The study highlighted regional differences in tap water quality. Hauts-de-France water was the most likely to be affected, with 65 percent of the population there drinking water contaminated by unacceptable pesticide levels. In Brittany, that level fell to 43 percent; 25.5 percent in the Grand-Est, and 25 percent in the Pays de la Loire.

Occitanie, in southwest France, meanwhile, showed the lowest level of non-compliance with standards, with just 5.1 percent of the region’s population affected by high pesticide levels in their tap water. However, figures show that 71 percent of people in one département in the region, Gers, were supplied with water containing high levels of pesticides.

Regional discrepancies in testing, including what chemicals are tested for, mean that results and standards are not uniform across France. Tap water in Haute-Corse is tested for 24 pesticide molecules; in Hauts-de-Seine, that figure rises to 477. 

One reason for regional testing standards are differences in local agricultural requirements.

Part of the increase in the year-on-year number of households supplied with affected water may also be explained by the fact that tests in many regions now seek to trace more molecules, Le Monde noted.

Water quality standards in France are strict – with a limit for pesticide residues set at 0.1 microgramme per litre, so the “high” levels found in tap water supplies may not represent a danger to health.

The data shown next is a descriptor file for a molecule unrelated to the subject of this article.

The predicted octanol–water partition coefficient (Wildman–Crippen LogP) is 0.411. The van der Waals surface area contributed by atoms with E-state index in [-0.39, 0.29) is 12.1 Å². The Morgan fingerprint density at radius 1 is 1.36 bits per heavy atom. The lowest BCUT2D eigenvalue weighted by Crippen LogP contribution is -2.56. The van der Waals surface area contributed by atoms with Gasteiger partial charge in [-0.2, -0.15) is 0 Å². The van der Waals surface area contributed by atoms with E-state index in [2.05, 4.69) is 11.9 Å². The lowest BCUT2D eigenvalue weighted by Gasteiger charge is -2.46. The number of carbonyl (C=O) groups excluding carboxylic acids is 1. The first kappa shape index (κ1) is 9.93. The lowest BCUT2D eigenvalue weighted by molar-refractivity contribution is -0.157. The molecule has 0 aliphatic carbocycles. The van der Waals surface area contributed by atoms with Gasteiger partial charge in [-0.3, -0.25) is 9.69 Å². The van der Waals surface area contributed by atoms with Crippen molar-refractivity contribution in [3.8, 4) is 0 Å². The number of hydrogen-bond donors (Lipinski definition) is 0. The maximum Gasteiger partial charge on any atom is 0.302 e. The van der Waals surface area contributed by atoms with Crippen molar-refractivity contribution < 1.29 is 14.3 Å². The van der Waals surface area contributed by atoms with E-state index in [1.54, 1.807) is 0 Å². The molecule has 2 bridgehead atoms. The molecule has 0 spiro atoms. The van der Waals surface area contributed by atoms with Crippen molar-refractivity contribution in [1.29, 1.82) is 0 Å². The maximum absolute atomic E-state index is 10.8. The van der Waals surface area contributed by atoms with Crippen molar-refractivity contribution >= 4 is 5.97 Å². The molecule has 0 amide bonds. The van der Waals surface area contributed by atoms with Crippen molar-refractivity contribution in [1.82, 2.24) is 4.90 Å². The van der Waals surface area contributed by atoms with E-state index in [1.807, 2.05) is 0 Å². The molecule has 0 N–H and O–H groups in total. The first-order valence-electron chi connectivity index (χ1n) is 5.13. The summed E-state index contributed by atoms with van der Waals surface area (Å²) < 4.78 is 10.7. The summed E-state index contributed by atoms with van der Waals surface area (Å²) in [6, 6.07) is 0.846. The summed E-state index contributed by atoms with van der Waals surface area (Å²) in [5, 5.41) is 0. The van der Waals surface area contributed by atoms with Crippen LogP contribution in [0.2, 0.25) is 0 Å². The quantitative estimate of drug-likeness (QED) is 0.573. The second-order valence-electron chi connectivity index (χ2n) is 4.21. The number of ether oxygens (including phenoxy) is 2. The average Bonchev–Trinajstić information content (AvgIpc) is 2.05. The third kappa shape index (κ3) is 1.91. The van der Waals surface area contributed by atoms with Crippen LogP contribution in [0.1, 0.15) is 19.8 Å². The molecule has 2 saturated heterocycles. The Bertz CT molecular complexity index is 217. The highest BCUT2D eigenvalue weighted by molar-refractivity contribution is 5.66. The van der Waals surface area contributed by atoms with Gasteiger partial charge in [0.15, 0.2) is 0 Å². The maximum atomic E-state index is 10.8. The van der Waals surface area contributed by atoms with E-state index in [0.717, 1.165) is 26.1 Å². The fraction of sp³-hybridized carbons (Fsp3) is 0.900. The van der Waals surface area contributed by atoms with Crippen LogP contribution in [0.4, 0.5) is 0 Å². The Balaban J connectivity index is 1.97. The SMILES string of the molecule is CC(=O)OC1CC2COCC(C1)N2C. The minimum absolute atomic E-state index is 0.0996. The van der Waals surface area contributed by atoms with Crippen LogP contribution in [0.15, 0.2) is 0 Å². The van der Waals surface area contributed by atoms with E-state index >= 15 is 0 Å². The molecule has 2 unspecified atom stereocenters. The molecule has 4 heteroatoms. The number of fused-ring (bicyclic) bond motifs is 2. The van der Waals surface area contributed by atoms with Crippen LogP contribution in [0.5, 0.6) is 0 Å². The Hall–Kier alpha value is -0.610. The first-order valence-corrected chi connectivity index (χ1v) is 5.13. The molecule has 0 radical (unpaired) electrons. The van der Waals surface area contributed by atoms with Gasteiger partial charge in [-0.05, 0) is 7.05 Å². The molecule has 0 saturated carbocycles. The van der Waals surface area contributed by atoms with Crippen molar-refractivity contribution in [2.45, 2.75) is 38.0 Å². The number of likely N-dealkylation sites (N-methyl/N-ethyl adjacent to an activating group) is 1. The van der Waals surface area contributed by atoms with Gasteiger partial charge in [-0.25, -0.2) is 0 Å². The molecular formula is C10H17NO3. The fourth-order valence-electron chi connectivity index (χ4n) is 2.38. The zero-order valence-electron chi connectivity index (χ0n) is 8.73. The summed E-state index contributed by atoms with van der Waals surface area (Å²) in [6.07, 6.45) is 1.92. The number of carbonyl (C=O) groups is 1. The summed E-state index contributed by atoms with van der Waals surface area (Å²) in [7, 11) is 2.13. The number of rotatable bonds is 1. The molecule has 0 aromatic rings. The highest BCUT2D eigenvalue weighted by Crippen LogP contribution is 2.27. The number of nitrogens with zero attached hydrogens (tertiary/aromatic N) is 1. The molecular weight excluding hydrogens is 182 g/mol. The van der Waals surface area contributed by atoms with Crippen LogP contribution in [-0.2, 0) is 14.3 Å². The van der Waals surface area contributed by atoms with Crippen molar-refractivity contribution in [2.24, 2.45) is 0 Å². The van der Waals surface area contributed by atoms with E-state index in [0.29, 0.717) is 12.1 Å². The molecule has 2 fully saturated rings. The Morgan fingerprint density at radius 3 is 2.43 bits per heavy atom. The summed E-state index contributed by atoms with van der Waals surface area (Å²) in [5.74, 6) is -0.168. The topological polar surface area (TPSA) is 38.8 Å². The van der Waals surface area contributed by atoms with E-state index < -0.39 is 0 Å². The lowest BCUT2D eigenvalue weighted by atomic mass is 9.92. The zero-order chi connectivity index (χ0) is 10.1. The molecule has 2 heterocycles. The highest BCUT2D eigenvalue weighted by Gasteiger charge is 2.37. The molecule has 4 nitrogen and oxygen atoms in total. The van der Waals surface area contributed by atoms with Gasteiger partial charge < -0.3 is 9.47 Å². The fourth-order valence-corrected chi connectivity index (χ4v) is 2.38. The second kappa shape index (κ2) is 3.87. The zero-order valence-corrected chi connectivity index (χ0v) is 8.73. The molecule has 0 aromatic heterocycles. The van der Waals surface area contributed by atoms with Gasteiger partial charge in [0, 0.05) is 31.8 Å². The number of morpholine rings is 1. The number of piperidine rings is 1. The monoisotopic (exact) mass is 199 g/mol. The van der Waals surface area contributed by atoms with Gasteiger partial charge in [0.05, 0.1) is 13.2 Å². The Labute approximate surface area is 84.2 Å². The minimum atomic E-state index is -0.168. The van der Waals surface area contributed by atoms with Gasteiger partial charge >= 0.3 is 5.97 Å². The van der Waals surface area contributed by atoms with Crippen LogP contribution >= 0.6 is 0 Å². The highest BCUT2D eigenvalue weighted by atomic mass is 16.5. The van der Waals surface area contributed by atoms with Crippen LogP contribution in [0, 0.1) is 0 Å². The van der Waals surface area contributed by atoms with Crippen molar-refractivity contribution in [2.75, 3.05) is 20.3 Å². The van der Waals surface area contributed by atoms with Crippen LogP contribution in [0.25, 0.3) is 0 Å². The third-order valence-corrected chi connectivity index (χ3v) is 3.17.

The question of the level of health risk to humans, therefore, remains unclear. The Agence nationale de sécurité sanitaire de l’alimentation, de l’environnement et du travail (Anses) has not defined a maximum safety level for 23 pesticides or their metabolites. Le Monde cites two metabolites of chloridazone, a herbicide used until 2020 on beet fields, for which only provisional safety levels in tap water have been set. 

Many of these molecules and their long-term effects remain unknown – and “the long-term health effects of exposure to low doses of pesticides are difficult to assess,” admits the Ministry of Health.

Michel Laforcade, former director general of the ARS Nouvelle-Aquitaine told Le Monde that health authorities have “failed” on this subject. 

“One day, we will have to give an account,” he said. “It may not be on the same scale as the contaminated blood affair, but it could become the next public health scandal.”

In December 2020, the Direction générale de la santé (DGS) recommended “restricting uses of water” as soon as the 0.1 micrograms per litre quality threshold is exceeded, in cases of residues for which there is no formal maximum health value.

But this principle is not always applied, according to France 2’s Complètement d’enquête programme.

In December 2021, the DGS asked the Haut conseil de la santé publique (HCSP) “for support on the management of health risks associated with the presence of pesticides and pesticide metabolites in water intended for human consumption.”

The HCSP, in response, said that “an active and urgent policy must be implemented to reduce the contamination of resources by pesticides”.